Even though the importance of IT is continually reaffirmed, CIOs insist on questioning their role.
Im Nicholas Carr's controversial 2003 Harvard Business Review article, he argued that IT had become irrelevant, a commodity - no more strategic, he wrote, than electricity. You needed it, but you didn't have to think about it a whole lot. While the piece certainly generated a lot of buzz, and gave many a beleaguered CIO an unwelcome frisson of insecurity, few people bought the argument in its entirety. (Carr expands his thesis in the book Does IT Matter?, coming out May 18 and will be a keynote speaker at the CIO 04 conference in Sydney.) As one might expect, CIOs, consultants and IT vendors were harshest in their criticism.
Of course, IT does matter, and not because the usual suspects say so but because economic conditions say so. IT may be the single most important driving force in our economy. So, by extension, you'd think that CIOs would be among the most powerful, influential executives around. Somehow, however, that hasn't happened. Or at least that's the perception among CIOs and the reporters and analysts who talk about them.
According to Louis E Lataif, dean of Boston University's Graduate School of Management, IT is a major reason why the latest recession was less severe than previous downturns. From 1998 to 2000, spending on Y2K, the euro conversion and the dotcoms propelled the economy into the stratosphere. When (as it was bound to do sooner or later) the economy tanked in early 2001, the fall was hard yet surprisingly short. Technically, Lataif says, the subsequent US recession lasted only eight months, from March to November 2001.
"Economic recessions are inevitable," says Lataif. "A stop in spending is followed by an inventory recession - a shutdown of manufacturing to work down inventory." Given the heights of the IT-fuelled boom that preceded the recession, it was natural to expect any inventory work-off to last much longer than it did. Yet throughout the boom, inventory levels were 30 percent lower than they'd averaged for the previous 40 years. And we can thank IT for that. In effect, Lataif says, IT took the sting out of the recession - at least in terms of its duration - by enabling inventory-reducing practices during the boom, such as just-in-time manufacturing and automated replenishment.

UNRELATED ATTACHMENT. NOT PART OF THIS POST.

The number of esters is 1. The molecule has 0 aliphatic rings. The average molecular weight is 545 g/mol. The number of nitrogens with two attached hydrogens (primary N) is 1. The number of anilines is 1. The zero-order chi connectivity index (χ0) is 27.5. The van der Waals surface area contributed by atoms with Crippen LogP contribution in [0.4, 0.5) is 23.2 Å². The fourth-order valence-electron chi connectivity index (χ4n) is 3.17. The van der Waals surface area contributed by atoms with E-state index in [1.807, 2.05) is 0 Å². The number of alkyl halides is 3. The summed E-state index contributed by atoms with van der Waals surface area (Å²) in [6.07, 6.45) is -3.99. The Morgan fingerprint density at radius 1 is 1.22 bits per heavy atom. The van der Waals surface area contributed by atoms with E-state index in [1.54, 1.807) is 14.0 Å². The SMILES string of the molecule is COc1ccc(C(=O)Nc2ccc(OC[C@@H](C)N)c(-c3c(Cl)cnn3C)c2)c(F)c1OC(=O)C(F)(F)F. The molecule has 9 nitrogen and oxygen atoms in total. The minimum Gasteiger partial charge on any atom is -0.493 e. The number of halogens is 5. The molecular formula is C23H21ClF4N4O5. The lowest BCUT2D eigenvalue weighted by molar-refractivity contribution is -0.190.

Yeah, but What About Jobs?
Of course, the impact of IT on business cycles hasn't always been positive. Just ask the multitudes of displaced workers whose employment prospects remain dim even as most economic indicators begin to glow brightly. In many industries, lost jobs are the result of businesses becoming more efficient as workers become more productive - two consequences directly correlated to the effective use of IT. So while IT helps drive down costs for businesses and consumers, the gains in both efficiency and productivity take a personal toll on the unemployed. It's an ironic twist that millions of IT workers themselves have been displaced by (certainly) cheaper and (maybe) more productive programmers and managers in places like India and the Philippines.
Lataif acknowledges that overcoming unemployment is an ongoing challenge. By design, IT is supposed to eliminate jobs. Yet Lataif suggests that IT can help here too.
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